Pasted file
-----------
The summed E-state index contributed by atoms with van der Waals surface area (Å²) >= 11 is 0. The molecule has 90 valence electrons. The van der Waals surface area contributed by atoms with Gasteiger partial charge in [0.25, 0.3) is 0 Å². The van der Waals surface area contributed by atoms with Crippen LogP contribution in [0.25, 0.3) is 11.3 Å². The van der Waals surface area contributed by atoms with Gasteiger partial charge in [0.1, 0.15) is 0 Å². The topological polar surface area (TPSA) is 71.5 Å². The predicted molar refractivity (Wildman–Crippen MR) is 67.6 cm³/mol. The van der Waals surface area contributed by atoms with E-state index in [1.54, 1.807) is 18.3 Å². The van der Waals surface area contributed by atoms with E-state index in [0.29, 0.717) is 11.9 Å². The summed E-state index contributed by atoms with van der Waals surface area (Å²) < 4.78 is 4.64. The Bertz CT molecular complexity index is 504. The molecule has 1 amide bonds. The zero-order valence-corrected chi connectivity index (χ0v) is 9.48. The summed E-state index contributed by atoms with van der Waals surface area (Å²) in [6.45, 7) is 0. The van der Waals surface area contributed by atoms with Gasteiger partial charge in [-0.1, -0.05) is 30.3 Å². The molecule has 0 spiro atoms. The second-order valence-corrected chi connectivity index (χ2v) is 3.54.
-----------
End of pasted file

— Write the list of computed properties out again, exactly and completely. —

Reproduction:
The summed E-state index contributed by atoms with van der Waals surface area (Å²) >= 11 is 0. The molecule has 90 valence electrons. The van der Waals surface area contributed by atoms with Gasteiger partial charge in [0.25, 0.3) is 0 Å². The van der Waals surface area contributed by atoms with Crippen LogP contribution in [0.25, 0.3) is 11.3 Å². The van der Waals surface area contributed by atoms with Gasteiger partial charge in [0.1, 0.15) is 0 Å². The topological polar surface area (TPSA) is 71.5 Å². The predicted molar refractivity (Wildman–Crippen MR) is 67.6 cm³/mol. The van der Waals surface area contributed by atoms with E-state index in [1.54, 1.807) is 18.3 Å². The van der Waals surface area contributed by atoms with E-state index in [0.29, 0.717) is 11.9 Å². The summed E-state index contributed by atoms with van der Waals surface area (Å²) < 4.78 is 4.64. The Bertz CT molecular complexity index is 504. The molecule has 1 amide bonds. The zero-order valence-corrected chi connectivity index (χ0v) is 9.48. The summed E-state index contributed by atoms with van der Waals surface area (Å²) in [6.45, 7) is 0. The van der Waals surface area contributed by atoms with Gasteiger partial charge in [-0.1, -0.05) is 30.3 Å². The molecule has 0 spiro atoms. The second-order valence-corrected chi connectivity index (χ2v) is 3.54.